In August of 1999, a new software company called FireDrop was created in Redwood Shores, CA upon a new technological wonder known as the Zaplet. A high-tech incubator called "Relativity" developed the concept. Brian Axe, 31, was the member of this group who finally made the necessary moves to capitalize on the idea. Axe became partners with David Roberts, 36, who originally worked for the CIA, at a houseboat party. The two secretly began to set up their own company and patented the Zaplet.
What makes the Zaplet unique from any existing interactive Web concept is that it shares characteristics of both email and instant messaging while utilizing an online server. Similar to an email, the Zaplet consists of a Java applet received through one's inbox. One may send this applet to any number of individuals who are then able to add their own information to be shared with the other recipients. What distinguishes the Zaplet from a regular email, however, is that the information it contains is constantly updated, similar to instant messaging. Though the Zaplet itself may have been received hours ago, the information on it will still be current. How is this possible? The information added by recipients is relayed through the FireDrop server to keep the Zaplet updated and current, and it may be viewed simply by opening one's Inbox - no complex Internet addresses.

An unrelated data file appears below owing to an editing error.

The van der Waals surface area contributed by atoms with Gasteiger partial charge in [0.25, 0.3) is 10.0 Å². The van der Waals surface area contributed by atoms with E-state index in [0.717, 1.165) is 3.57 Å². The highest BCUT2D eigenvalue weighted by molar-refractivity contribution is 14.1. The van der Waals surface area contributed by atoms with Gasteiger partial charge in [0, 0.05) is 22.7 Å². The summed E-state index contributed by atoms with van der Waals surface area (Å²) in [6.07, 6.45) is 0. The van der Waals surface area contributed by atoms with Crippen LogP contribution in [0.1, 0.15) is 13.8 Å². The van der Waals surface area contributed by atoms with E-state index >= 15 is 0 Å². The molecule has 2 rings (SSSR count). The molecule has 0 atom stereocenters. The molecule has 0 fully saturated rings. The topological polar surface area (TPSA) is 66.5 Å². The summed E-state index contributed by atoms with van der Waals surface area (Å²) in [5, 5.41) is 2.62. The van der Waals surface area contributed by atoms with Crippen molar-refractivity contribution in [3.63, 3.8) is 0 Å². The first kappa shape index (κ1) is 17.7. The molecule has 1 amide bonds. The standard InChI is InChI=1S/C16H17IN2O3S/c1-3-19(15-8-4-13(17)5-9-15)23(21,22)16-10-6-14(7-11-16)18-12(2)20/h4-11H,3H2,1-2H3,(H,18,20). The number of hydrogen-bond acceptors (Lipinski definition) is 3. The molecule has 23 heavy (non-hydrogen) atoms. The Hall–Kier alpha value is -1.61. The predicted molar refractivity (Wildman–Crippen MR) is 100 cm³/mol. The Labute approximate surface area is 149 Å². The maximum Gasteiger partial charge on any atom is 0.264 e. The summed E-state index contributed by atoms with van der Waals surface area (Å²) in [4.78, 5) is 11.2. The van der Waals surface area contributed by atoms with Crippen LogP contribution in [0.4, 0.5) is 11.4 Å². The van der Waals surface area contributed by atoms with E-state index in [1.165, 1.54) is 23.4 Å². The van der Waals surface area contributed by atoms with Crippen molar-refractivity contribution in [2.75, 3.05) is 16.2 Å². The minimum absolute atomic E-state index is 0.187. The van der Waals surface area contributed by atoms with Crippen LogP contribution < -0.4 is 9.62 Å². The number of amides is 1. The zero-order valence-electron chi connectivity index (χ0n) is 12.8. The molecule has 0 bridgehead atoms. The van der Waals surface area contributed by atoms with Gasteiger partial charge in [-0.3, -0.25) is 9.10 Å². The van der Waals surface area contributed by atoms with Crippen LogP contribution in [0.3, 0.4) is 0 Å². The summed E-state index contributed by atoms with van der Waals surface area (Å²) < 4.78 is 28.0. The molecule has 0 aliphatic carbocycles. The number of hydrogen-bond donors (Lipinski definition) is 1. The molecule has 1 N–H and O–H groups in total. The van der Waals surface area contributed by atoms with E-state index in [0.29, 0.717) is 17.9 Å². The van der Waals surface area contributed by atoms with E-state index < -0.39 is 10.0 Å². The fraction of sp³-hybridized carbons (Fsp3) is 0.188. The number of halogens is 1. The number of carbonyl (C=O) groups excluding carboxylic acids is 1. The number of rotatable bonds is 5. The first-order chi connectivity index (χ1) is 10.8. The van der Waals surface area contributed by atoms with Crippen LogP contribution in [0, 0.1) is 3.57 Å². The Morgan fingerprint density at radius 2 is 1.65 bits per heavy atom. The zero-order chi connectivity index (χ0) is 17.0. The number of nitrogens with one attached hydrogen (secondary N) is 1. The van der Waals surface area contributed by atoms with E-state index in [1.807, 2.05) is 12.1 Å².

The Zaplet prevents strings of email because it allows numerous parties to communicate through one common email received by all. It thus saves hard drive space because all responses are condensed into one file. In addition, the downloading that instant messaging programs require is unnecessary with the Zaplet. All that one needs in order to utilize Zaplet technology is Internet access and HTML-capable software. Results may very depending on one's Internet server and screen resolution, etc, but Zaplets can even be viewed from the FireDrop site if necessary.
For what purposes could one employ the Zaplet? Six types of Zaplets currently exist: the Schedule Zaplet; the Poll Zaplet; the Discussion Zaplet; the Contacts Zaplet; the Picture Zaplet, and the Story Zaplet.
Businesses are beginning to utilize Zaplets for marketing, and the Republican Party for its campaigns. Family members may use the Zaplet to share photographs or to arrange gatherings. It is not at all implausible to expect that the new technology will eventually infiltrate the world of online gaming, though at this point Zaplets can only be sent and updated through FireDrop's server. Nevertheless, the Zaplet presents much potential for online commerce and communication.